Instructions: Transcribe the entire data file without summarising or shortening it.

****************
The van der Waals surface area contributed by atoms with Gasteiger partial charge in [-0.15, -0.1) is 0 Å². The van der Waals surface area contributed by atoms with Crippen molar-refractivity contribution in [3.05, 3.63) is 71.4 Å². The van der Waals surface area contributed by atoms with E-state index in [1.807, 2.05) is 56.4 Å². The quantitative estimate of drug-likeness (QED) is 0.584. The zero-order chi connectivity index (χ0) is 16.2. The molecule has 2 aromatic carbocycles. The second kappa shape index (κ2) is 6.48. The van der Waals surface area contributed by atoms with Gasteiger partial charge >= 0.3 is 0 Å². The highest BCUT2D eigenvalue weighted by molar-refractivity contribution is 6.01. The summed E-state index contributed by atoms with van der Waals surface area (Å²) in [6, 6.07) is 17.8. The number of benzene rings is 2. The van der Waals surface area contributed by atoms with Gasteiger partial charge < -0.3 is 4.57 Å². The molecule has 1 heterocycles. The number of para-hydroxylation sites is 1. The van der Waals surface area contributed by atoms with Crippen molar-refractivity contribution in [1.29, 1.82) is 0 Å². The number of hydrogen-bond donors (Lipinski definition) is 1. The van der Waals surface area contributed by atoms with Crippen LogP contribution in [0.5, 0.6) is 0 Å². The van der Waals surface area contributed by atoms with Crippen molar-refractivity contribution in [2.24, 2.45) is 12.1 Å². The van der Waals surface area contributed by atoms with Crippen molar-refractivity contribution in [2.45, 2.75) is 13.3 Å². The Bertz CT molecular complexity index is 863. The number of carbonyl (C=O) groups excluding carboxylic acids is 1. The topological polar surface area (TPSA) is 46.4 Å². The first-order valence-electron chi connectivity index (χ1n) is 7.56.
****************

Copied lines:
The van der Waals surface area contributed by atoms with Gasteiger partial charge in [-0.15, -0.1) is 0 Å². The van der Waals surface area contributed by atoms with Crippen molar-refractivity contribution in [3.05, 3.63) is 71.4 Å². The van der Waals surface area contributed by atoms with E-state index in [1.807, 2.05) is 56.4 Å². The quantitative estimate of drug-likeness (QED) is 0.584. The zero-order chi connectivity index (χ0) is 16.2. The molecule has 2 aromatic carbocycles. The second kappa shape index (κ2) is 6.48. The van der Waals surface area contributed by atoms with Gasteiger partial charge >= 0.3 is 0 Å². The highest BCUT2D eigenvalue weighted by molar-refractivity contribution is 6.01. The summed E-state index contributed by atoms with van der Waals surface area (Å²) in [6, 6.07) is 17.8. The number of benzene rings is 2. The van der Waals surface area contributed by atoms with Gasteiger partial charge < -0.3 is 4.57 Å². The molecule has 1 heterocycles. The number of para-hydroxylation sites is 1. The van der Waals surface area contributed by atoms with Crippen molar-refractivity contribution in [1.29, 1.82) is 0 Å². The number of hydrogen-bond donors (Lipinski definition) is 1. The van der Waals surface area contributed by atoms with Crippen LogP contribution in [0.5, 0.6) is 0 Å². The van der Waals surface area contributed by atoms with Crippen molar-refractivity contribution in [2.24, 2.45) is 12.1 Å². The van der Waals surface area contributed by atoms with Crippen molar-refractivity contribution in [2.45, 2.75) is 13.3 Å². The Bertz CT molecular complexity index is 863. The number of carbonyl (C=O) groups excluding carboxylic acids is 1. The topological polar surface area (TPSA) is 46.4 Å². The first-order valence-electron chi connectivity index (χ1n) is 7.56.